Why Chimp Huntresses Love Their Weapons
It sounds like something straight out of Planet of the Apes, and could turn a great deal of what experts thought they knew about chimps on its head: chimps are using tools - like tiny spears - to hunt prey, and it's females who are often bearing these weapons of choice.
Experts have long known that in most chimpanzee groups, adult male chimps are the main hunters and capture prey by hand. This is not unlike how hunter-gatherer tribes worked, according to anthropologists' understanding of humanity's earliest years. And that should be no surprise, as chimpanzees are one of our closest relatives.
However, when tools like small spears and prods were used during hunts, researchers found that it was female chimps who were usually behind this behavior. That's at least according to a study recently published in the journal Royal Society Open Science, which detailed how Jill Pruetz and her research team observed and documented more than 300 cases of tool-assisted hunts.
Pruetz first began to observe more females participating in hunts in 2007 while surveying savanna chimps in Fongoli, Senegal. However, her initial conclusions about this behavior were heavily criticized, often chalked up as nothing more than coincidence.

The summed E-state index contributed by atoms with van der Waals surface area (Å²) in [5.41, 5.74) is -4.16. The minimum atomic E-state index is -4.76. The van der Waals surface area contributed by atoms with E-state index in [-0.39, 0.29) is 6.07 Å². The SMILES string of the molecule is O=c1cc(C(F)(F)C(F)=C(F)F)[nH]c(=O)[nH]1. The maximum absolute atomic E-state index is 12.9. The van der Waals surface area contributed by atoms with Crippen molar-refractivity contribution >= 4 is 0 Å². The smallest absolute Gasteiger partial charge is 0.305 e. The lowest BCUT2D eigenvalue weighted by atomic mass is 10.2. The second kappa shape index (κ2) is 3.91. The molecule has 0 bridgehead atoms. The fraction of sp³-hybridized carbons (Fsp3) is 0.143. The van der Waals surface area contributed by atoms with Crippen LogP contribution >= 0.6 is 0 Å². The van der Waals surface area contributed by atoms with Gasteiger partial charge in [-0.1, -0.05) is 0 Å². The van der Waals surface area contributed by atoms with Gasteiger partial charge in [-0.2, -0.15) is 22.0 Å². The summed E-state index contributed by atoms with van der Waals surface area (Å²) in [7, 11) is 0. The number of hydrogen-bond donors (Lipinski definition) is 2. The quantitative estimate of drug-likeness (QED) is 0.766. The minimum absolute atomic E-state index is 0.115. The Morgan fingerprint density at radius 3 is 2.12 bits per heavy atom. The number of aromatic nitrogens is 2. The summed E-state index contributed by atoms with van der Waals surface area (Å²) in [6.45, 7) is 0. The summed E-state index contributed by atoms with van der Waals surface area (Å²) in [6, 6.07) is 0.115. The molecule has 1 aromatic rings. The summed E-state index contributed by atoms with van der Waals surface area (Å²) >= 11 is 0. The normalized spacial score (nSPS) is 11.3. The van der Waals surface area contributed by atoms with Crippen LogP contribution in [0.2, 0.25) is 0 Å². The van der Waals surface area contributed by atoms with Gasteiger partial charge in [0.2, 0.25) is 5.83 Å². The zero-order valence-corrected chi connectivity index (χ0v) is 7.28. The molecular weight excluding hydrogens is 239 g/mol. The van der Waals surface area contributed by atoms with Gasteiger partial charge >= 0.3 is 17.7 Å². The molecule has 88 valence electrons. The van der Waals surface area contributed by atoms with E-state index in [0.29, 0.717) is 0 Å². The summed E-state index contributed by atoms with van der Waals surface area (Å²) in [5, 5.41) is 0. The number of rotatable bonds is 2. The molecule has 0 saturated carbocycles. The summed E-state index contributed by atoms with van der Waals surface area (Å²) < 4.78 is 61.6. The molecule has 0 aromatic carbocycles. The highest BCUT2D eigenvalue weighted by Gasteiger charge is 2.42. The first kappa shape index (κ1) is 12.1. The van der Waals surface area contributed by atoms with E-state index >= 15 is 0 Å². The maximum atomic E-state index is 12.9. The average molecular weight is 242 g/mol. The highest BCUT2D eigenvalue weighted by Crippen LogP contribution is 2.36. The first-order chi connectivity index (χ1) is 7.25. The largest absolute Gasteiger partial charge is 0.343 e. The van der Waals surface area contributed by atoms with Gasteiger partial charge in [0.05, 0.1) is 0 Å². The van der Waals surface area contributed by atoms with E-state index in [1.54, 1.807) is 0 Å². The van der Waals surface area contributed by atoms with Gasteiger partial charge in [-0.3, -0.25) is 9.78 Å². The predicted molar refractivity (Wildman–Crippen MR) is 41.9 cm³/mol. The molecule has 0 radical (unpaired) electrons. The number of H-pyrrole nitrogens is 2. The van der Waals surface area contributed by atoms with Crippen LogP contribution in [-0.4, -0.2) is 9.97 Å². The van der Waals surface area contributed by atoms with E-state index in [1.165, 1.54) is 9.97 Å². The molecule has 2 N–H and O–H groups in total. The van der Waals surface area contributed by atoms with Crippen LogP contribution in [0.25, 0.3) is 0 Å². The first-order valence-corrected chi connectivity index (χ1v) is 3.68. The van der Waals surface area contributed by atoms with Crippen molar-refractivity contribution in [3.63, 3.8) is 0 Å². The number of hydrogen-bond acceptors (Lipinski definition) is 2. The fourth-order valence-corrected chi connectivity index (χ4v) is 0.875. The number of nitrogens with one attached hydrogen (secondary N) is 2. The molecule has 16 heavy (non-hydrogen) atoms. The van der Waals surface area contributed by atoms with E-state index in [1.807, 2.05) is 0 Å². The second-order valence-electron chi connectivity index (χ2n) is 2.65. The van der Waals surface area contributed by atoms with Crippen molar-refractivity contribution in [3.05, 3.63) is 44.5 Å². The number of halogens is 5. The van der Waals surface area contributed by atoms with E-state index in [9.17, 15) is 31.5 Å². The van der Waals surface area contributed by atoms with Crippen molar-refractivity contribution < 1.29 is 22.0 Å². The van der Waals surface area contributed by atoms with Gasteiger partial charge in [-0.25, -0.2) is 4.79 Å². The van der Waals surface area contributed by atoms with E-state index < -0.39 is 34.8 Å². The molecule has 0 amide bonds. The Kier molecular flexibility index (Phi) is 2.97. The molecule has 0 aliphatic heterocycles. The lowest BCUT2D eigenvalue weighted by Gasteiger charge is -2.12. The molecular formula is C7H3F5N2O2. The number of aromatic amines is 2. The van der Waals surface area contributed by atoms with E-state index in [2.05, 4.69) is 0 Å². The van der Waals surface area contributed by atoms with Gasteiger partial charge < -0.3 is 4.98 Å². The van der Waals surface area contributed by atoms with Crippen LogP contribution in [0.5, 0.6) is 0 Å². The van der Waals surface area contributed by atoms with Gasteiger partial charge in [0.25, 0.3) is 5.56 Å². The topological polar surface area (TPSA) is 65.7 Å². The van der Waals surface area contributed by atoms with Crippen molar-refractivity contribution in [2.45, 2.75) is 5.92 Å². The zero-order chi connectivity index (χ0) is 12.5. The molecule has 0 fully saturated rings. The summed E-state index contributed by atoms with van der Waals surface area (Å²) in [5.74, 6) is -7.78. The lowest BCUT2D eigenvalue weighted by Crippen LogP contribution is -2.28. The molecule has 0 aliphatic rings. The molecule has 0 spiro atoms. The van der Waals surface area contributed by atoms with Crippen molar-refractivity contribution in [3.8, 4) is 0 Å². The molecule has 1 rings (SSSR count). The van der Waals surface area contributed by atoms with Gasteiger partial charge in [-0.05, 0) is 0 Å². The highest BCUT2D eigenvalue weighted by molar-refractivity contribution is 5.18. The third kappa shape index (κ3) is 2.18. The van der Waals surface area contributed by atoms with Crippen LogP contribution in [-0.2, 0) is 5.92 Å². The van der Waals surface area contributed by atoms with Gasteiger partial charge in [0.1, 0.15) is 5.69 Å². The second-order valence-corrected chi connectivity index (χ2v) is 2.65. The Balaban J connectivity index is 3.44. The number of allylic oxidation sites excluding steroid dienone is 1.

That's why she set out to bolster her numbers, finding in this latest work that in 305 instances of tool use, a whopping 175 concerned a female chimpanzee huntress. Additionaly, while 60 percent of the hunting groups observed were male, only about 40 percent of hunts with tool use were led by them.
"It's just another example of diversity in chimp behavior that we keep finding the longer we study wild chimps," Pruetz said in a statement. "It is more the exception than the rule that you'll find some sort of different behavior, even though we've studied chimps extensively."
It's important to remember that just like humans and some other primates, chimps are omnivorous. While they pad their diet with extensive fruit consumption, they also eat small mammals. The subjects of these latest observations were hunting bush babies in particular, and it seems that the tool use was part of a larger strategy.
The study describes how a tool user would prod at a galago, commonly known as a "bush baby," with her thin spear, prompting the animal to abandon its hiding spot. A male was then able to dive for the animal, catching and killing it with his bare hands.
Still, Pruetz adds that this behavior is not common, and has only been seen extensively in Fongoli - a potential consequence of social dynamics that divert from the norm.
"At Fongoli, when a female or low-ranking male captures something, they're allowed to keep it and eat it," she explained. "At other sites, the alpha male or other dominant male will come along and take the prey. So there's little benefit of hunting for females, if another chimp is just going to take their prey item."
Still, it's an intriguing find, and one that shows how complicated chimpanzee social dynamics and tool use really are.
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